On February 24, 2012, Mr. Moore entered the Library and allegedly began cursing and talking loudly. … The Chief of Security called the police and subsequently had Mr. Moore arrested for trespass and disruptive behavior. … The arrest report states that Mr. Moore "was trespassed from the Birmingham City Library after being accused of making improper advances to employees in the Youth Department. Today [Mr. Moore] returned to the Library[;] after being told to leave he refused, at that point he was arrested and transported to the City Jail without incident. The advances were sexual in nature and [Mr. Moore] also wrote letters to the employees even after he was [banned] from the Library." … The Library contends that Mr. Moore violated its policy prohibiting disruptive behavior towards the Library's patrons and employees. … Mr. Moore denies violating the Library's policies and maintains that he never engaged in the alleged conduct.


A. First Amendment Claim

B. Due Process - Fourteenth Amendment Claim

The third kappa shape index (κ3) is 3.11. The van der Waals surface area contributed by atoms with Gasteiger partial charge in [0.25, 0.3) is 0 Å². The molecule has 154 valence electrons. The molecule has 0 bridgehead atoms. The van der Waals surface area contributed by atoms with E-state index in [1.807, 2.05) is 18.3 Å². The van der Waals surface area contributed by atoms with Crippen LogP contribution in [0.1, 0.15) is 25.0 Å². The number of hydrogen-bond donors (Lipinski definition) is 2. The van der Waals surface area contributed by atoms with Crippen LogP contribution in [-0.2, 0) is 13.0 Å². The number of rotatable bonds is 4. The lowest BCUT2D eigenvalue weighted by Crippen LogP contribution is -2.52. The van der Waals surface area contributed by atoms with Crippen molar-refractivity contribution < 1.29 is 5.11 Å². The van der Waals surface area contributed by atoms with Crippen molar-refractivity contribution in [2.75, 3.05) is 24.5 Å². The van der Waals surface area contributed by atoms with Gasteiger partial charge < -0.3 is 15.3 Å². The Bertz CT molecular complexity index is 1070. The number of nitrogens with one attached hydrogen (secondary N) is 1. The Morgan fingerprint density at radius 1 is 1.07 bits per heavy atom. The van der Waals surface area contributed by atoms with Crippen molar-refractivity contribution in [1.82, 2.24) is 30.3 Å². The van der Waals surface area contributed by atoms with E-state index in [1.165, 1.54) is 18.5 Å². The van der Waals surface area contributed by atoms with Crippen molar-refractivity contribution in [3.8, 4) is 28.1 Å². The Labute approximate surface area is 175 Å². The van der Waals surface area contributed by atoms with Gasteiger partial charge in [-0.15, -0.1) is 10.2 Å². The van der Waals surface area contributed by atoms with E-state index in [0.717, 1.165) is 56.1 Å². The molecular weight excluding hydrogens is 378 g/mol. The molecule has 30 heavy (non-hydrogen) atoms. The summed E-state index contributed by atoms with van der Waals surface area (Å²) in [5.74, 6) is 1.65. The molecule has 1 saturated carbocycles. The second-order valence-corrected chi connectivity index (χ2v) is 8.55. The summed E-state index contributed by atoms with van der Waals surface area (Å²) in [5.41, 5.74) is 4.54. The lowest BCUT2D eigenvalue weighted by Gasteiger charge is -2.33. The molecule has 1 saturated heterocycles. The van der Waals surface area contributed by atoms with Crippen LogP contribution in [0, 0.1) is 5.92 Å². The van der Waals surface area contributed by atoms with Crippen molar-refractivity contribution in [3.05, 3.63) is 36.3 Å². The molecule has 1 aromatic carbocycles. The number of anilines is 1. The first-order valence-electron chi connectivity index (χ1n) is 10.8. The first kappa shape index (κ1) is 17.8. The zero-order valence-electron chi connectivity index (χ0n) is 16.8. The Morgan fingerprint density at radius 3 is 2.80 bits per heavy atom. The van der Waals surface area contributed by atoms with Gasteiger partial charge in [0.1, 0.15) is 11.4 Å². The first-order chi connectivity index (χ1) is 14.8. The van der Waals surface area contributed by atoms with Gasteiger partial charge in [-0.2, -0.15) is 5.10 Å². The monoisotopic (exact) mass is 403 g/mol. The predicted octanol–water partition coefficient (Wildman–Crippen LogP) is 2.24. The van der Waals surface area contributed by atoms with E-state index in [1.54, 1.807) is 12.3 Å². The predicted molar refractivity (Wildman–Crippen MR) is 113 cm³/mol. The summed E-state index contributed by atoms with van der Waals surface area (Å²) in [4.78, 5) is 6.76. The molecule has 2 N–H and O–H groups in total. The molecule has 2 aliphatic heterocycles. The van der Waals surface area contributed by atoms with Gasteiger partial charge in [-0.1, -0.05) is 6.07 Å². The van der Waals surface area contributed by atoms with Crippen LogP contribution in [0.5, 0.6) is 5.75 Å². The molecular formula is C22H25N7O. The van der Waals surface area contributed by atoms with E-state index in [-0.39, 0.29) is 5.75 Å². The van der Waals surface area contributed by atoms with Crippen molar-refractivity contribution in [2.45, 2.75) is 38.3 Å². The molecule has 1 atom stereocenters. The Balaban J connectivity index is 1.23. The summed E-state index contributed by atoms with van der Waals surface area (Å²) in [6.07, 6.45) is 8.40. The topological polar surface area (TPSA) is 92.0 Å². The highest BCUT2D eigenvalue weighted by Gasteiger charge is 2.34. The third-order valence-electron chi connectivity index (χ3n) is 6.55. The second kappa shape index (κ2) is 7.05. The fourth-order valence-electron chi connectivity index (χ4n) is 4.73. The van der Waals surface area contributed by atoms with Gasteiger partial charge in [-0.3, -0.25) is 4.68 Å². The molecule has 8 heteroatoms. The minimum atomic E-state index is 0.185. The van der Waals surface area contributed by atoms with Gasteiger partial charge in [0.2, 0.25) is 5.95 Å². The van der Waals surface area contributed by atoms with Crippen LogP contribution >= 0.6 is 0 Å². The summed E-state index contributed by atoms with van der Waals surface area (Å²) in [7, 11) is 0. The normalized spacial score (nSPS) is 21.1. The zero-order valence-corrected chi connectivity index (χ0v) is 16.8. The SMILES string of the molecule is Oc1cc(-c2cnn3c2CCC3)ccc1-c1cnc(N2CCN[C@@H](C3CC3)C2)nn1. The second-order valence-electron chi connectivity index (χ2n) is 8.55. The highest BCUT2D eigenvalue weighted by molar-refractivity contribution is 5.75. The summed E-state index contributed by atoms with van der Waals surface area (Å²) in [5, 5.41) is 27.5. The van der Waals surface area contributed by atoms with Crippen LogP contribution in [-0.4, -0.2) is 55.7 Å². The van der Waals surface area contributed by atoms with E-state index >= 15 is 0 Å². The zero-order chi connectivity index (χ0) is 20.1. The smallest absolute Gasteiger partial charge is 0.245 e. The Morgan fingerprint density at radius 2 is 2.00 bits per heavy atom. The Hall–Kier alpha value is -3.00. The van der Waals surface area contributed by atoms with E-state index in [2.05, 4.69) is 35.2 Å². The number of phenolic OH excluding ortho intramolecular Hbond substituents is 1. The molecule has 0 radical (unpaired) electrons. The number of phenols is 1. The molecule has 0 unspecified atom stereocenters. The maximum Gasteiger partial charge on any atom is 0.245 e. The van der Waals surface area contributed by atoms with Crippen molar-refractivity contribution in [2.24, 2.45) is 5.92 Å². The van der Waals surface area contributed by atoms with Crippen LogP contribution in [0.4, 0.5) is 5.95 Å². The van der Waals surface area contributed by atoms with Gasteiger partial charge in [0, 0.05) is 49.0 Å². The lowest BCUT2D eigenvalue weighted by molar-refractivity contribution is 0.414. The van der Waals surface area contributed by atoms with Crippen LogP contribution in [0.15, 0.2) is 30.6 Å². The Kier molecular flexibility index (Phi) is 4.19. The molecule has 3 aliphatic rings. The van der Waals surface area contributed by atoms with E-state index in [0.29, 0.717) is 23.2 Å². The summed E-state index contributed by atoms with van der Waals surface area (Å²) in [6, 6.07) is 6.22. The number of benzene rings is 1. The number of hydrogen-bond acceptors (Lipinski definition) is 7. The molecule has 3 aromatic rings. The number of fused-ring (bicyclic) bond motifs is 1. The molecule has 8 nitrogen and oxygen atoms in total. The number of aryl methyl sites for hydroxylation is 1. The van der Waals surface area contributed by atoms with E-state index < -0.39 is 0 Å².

Mr. Moore has presented no evidence that the Library's policies prohibiting sexual harassment or disruptive behavior inflicted unreasonable discriminatory injury upon him. Rather, the evidence presented shows that the Library acted justifiably in enforcing its policies against Mr. Moore. Indeed, as the Library pointed out, the Supreme Court found that "[a] State or its instrumentality may, of course, regulate the use of its libraries or other public facilities. But it must do so in a reasonable and nondiscriminatory manner, equally applicable to all and administered with equality to all. It may not do so as to some and not as to all." Brown v. State of La., 383 U.S. 131… (1966). Based on the evidence before this court, the Library acted reasonably and in a non-discriminatory manner. Accordingly, in light of Mr. Moore's failure to support his claims, the Library's motion for summary judgment is GRANTED.


Based on the foregoing reasons, Mr. Moore failed to establish a claim under the First or Fourteenth Amendments. Therefore, the Birmingham Library's motion for summary judgment is GRANTED, and Mr. Moore's motion is DENIED. This case is DISMISSED with prejudice.

DONE the 9th day of April, 2013.

/s/ Abdul Kallon



URL of this page:

No comments:

Post a Comment

Please comment. Spam/trolling will be removed ASAP.